Climbing Kebnekaise (2013)
Climbing the Kebnekaise would be a relatively easy task. The highest mountain in Sweden is “only” just above 2,100 meters and the combination of a clear blue sky and a well-maintained trail makes it easy to do. “You need crampons at the top 30 meters from the top,” we hear from other hikers along the way. My companion and I look at each other somewhat surprised and exchange thoughts about whether or not to reach the top with our hiking boots. After we climb the last few meters, without aids, on the snowy summit, we are rewarded with a breathtaking view of the surrounding peaks, glaciers and green valleys. Around us we see one of the wildest and unspoilt natural areas of Europe, where reindeer and Sami live together for thousands of years and where the sun does not set for weeks in the summer.
In search of an adventurous hike in an unspoilt and mountainous landscape, I came to Northern Sweden. My research started at home with reading and viewing photos of the draw in the book “Trekking atlas of the world” (J. Jackson). I was sold immediately. The trail through this area of Sweden is very remote and what makes it attractive. Here, 150 km above the Arctic Circle, is the land of the Sami who were the first inhabitants of Europe since the last ice age 10,000 years ago. There is a walking route in this area that traverses 4 national parks, the Koningspad or Kungsleden in Swedish. I am accompanied by a physiotherapist and a care expert for children with a behavioral disorder and together we walk part of this path that goes from Nikkaluokta to Abisko with the climb of Sweden’s highest mountain, the Kebnekaise. We run the route of more than 105 km at the same time as the Fjallraven Classic. The Swedish outdoor brand Fjallraven organizes an annual walking event for around 3,000 participants who try to complete the route as quickly as possible, which is quite a burden on the vegetation and flora in this habitat.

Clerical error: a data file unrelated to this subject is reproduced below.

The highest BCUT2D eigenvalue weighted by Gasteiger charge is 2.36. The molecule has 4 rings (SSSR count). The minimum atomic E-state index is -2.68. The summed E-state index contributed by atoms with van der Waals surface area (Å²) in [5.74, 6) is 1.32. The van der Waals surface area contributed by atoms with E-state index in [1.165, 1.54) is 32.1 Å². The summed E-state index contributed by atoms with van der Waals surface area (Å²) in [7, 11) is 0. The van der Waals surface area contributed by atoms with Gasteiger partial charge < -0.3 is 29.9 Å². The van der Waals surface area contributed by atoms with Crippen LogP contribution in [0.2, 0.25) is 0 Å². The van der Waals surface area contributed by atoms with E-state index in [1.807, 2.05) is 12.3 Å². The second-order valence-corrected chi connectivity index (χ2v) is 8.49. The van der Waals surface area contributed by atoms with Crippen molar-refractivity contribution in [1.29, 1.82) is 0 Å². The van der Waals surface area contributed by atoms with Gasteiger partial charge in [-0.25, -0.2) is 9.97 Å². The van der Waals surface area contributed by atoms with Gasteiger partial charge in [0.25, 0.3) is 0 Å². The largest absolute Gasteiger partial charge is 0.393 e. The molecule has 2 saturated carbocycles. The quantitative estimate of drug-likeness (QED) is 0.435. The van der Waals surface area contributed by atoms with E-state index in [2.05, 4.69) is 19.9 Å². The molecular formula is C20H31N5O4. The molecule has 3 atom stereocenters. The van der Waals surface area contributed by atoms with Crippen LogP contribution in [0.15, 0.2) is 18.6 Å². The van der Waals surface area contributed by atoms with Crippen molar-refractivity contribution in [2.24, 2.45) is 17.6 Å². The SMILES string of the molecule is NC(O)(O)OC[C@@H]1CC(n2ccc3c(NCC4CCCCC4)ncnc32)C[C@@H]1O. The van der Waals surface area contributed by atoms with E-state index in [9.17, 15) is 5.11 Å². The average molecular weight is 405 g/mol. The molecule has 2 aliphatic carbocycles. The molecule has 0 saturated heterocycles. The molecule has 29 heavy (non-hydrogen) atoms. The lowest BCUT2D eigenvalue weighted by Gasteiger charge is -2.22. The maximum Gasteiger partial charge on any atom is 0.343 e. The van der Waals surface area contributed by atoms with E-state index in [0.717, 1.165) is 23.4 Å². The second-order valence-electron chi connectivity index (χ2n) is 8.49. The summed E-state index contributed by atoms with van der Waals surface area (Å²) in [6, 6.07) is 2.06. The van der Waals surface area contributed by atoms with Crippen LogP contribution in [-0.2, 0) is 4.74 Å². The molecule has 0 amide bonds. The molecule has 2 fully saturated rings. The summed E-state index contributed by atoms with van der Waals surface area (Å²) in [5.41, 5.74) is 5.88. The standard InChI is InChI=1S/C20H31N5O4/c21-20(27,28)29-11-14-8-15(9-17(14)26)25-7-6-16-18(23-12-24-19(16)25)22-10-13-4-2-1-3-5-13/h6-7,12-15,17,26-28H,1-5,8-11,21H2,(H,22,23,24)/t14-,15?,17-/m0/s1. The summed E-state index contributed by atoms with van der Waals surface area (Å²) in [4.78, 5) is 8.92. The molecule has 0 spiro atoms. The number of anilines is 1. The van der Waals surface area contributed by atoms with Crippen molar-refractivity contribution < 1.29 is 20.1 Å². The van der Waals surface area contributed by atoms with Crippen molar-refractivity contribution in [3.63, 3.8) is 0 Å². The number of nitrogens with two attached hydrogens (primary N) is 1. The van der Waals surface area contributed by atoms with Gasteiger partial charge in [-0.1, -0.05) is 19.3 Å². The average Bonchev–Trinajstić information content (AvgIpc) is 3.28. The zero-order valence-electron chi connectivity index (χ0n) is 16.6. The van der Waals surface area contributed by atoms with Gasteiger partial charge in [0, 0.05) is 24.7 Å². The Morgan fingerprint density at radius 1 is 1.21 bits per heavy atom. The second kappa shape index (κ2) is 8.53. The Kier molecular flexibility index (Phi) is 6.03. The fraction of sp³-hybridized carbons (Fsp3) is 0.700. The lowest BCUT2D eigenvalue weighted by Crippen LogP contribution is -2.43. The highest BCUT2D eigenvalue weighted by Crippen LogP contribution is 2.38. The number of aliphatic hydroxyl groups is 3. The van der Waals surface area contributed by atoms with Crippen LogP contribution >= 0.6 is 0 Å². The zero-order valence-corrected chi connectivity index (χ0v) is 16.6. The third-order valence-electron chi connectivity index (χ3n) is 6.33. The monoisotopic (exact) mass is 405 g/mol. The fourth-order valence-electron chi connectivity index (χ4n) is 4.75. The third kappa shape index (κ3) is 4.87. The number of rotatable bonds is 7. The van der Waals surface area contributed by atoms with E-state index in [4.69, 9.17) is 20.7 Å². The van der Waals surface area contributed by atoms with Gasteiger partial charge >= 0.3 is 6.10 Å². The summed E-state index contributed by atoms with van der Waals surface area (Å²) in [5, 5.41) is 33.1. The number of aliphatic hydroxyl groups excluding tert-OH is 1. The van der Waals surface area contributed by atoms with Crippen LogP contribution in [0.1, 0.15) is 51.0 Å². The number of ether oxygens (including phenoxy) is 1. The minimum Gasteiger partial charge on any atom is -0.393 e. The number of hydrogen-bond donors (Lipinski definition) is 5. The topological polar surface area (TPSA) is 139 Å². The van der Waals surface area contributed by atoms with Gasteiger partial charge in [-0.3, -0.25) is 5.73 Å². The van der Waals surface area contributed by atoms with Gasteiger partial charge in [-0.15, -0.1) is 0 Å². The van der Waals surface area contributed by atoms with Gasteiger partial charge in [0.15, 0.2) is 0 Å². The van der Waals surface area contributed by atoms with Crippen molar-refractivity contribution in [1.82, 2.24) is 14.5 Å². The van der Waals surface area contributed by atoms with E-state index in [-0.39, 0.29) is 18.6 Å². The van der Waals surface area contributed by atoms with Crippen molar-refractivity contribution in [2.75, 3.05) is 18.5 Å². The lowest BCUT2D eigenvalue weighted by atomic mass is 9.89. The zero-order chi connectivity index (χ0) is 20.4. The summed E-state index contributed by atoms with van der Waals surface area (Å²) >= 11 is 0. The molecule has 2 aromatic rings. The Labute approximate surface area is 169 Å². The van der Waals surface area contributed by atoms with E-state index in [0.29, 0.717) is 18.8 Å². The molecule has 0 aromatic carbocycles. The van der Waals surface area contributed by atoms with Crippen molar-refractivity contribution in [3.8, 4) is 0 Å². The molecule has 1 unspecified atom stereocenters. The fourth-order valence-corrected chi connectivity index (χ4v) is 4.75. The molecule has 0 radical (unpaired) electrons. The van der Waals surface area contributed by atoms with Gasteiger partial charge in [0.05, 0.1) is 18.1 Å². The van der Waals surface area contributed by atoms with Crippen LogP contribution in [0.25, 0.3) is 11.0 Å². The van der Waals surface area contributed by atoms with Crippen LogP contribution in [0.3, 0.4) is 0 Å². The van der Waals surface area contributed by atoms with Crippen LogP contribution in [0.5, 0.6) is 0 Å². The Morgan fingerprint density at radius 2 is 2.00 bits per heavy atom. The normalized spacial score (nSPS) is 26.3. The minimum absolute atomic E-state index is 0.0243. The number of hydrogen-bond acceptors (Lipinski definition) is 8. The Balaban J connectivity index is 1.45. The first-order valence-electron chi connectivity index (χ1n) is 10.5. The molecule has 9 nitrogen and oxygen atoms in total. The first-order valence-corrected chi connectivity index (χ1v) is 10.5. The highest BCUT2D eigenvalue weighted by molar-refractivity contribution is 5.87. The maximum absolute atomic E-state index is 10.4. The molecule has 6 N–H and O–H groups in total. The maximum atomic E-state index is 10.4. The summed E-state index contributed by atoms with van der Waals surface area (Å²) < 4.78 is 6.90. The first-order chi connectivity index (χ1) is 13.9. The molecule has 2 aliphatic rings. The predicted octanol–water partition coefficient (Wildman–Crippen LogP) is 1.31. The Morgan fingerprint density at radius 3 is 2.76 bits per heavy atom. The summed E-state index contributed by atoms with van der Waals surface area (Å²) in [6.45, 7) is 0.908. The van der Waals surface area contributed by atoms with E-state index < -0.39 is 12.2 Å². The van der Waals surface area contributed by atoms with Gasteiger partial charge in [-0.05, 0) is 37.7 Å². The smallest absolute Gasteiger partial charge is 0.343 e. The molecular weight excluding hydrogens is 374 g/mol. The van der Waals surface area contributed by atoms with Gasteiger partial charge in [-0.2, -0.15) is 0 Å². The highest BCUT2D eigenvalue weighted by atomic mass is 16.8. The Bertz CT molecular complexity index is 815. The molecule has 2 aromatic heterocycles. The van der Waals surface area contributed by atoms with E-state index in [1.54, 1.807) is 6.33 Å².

The Kungsleden is a household name for the Swedes. The Swedes grow up with cross-country skiing in the winter and hiking with the family in the summer and as a true Swede you must have walked the Kungsleden. The route is snow-free and accessible for hikers for 2 months a year. The path runs from Abisko to the southern Hemavan and is a total of about 425 km. The paths are well marked with red-painted dots on stone heaps, boards over swampy areas and red wooden crosses for snowmobiles and cross-country skiers. Every 10 to 20 km there is a number of cabins from the Swedish tourist organization SFT where you can spend the night with limited facilities such as a toilet and sometimes a small shop with canned food and of course Knäckebröd. Where you can recover from the arctic cold here in Lapland is the traditional sauna. In an area with 2 inhabitants on every km² this is also a meeting place for the Swedes. After a day of walking with an 18 kg pack and the lack of a shower, the warmth for the muscles feels particularly pleasant. Experiences about the route are extensively exchanged by the foreign guests and so I hear that there has been a participant of the Fjallraven Classic who has walked the 105 km shortened route in 9 hours (!).
The last day we walk along the beautiful Abisko Jauremeer to Abisko. This reserve is the habitat of the Scandinavian “big four”, namely the bear, the lynx, the wolf and the glutton. Unfortunately, these shy animals do not show themselves in contrast to the reindeer and moose. The route ends for us in the village of Abisko which is known as the place to see the natural phenomenon aurora borealis (northern lights) in winter. The tour is a wonderful introduction to a special and untouched nature reserve that invites you to return.
Postscript March 22, 2019:
In 2013 Abel founder, Daan Remijnse, climbed Sweden’s highest mountain to gain inspiration and explore Lapland. The motivation to undertake these journeys is to get out of the comfort zone. Then life becomes interesting. Pushing boundaries means abandoning but also enjoying. You learn how to deal with obstacles and how to overcome obstacles. Nature works like a mirror to (re) discover our own powers.